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May 17

Nursing: it’s a small world!

My son Eric (middle) with Team Canada pals

You often hear “it’s a small world”, and it sure is getting smaller every day. By the same token, nursing is a small community, it really is. We may not have a “secret handshake”, but we are well served by remembering that we are connected to a community that has deep roots and long branches. I could talk a lot about how much more effective we are in policy circles when we act as a community (and I will another day), but I’d rather tell you a funny story. This is a simple story about the power of connection, nurse to nurse.

In the summer of 2008, my husband and I traveled to the Czech Republic to watch our oldest son play baseball with the Canadian National University baseball team (it was such fun!). On the plane over, I felt a tickle in my throat, and had a bit of a cough. No big deal. Over the course of the next few days, that tickle turned into the worst respiratory infection I have ever had! We were in the city of Brno—the second largest city in the Czech Republic, with a population of about 375,000. A beautiful and historic city, with very friendly people (almost none of whom we encountered spoke any English whatsoever). Long story short: imagine me, sitting bolt upright in bed all night in our hotel because I was having difficulty breathing, with a fever, wheezing stridor and a voice so croaky I sounded like I was possessed! I needed help. First thing in the morning, the hotel staff pointed us at the nearest hospital. Now, Brno has many state of the art medical facilities. This did not appear to be one of them.

We walked in the front of the beautiful (and ancient) structure—into a lobby the size of a gymnasium. There was one woman typing on a keyboard away across the space (might have been a typewriter the way the noise echoed through the cavernous room). She took one look at us, shook her head as if to say “no”, and pointed us down a long, vaulted hallway that had a new floor of linoleum installed sometime around 1950 (judging by the checkerboard pattern). There was an arrow pointing up a long staircase at the end of the hall, so we ascended the solid, wide and creaky stairs up to a second floor where we heard distant voices at the end. Bill began searching for his Czech phrase book as we approached a large room, with a glassed-in desk area at the front. The patients waiting there were in gowns, and all had some sort of orthopedic accessory…walkers, canes, casts…clearly one of these things “was not like the others”! I couldn’t speak, and Bill was frantically trying to explain how ill I was to the grim faced (I think unit clerk?) at the desk. There was a lot of head shaking “no”, and arm gestures indicating that we were in the WRONG place. As I stood there silently, too sick to much care what was going on, I noticed a business card taped to the inside of the glass wall. It had a name on it, with a title underneath it “registrovaná zdravotní sestra”. At that moment, a woman appeared from the back of the desk area, in a white uniform, wearing a name tag that matched the name on this business card. My feverish brain took a few moments to put it together, and then I began fishing for my business card in my purse. I waved this impressive woman over to me, and pointed at the name tag, then at her (with an appropriately curious, if slightly desperate look on my face). She nodded, pulled herself up to her full height, and said what I am sure was one of the only English phrases she new “I am the RN!”  emphasizing the “R.N” with such obvious pride. I slid my card across the desk, and pointed out the “RN” designation, and croaked “me too” as I pointed to my chest.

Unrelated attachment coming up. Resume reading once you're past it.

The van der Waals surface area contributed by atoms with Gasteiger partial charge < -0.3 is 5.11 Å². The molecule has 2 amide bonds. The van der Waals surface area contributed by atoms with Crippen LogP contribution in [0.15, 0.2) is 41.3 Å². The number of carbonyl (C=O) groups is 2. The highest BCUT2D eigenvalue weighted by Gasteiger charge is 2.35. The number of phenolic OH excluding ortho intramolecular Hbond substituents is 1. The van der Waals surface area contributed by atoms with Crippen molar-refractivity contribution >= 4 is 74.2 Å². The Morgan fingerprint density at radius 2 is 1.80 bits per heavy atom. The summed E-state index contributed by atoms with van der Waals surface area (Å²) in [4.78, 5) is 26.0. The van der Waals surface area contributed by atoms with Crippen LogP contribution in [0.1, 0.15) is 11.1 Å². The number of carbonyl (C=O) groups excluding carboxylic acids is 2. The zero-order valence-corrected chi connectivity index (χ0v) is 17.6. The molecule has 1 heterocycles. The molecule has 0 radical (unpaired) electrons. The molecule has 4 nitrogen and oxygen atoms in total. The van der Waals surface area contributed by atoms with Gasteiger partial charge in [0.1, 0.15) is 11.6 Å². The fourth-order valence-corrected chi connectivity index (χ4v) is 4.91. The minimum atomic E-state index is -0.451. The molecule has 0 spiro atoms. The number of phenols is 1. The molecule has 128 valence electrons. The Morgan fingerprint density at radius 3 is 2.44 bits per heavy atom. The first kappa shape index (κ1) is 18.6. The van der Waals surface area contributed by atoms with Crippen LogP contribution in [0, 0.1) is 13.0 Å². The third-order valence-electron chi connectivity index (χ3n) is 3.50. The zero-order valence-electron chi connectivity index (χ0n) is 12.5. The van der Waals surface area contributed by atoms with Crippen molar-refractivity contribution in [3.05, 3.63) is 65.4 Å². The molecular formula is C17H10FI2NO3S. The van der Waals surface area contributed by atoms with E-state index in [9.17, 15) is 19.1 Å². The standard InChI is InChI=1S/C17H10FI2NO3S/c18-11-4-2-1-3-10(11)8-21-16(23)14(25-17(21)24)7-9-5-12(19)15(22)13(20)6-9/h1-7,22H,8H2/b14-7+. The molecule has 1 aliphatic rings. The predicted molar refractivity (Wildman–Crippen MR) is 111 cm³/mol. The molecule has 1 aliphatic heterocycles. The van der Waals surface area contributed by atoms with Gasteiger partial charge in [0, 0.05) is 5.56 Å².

Well, that was it. I had gone from being an unwelcome foreign interloper to a visiting Canadian colleague in about 2 seconds. The look on my husband’s face said “HUH??” She escorted me personally into a clinic room, dragged in the confused physician (who I was to discover was an orthopedic surgeon that spoke perfect English), and proceeded to explain to him, in Czech, that he would see me next. So, he did. The equipment was ancient (metal, non-disposable), the room was old, but the medical (and nursing) care was just what I needed. He wrote out the scripts for all the drugs I would need, and handed them to my new R.N. colleague. She then escorted me down to the pharmacy in the basement, where she explained to the pharmacist what I would need. She waited, then walked with us to the door of the hospital, and shook my hand as we departed. We couldn’t share many words, but the handshake and the look of mutual respect said it all.

 I will never forget my Czech colleague, and I still marvel at the power of community that is nursing.  And one more lesson: your business card—don’t leave home without it!

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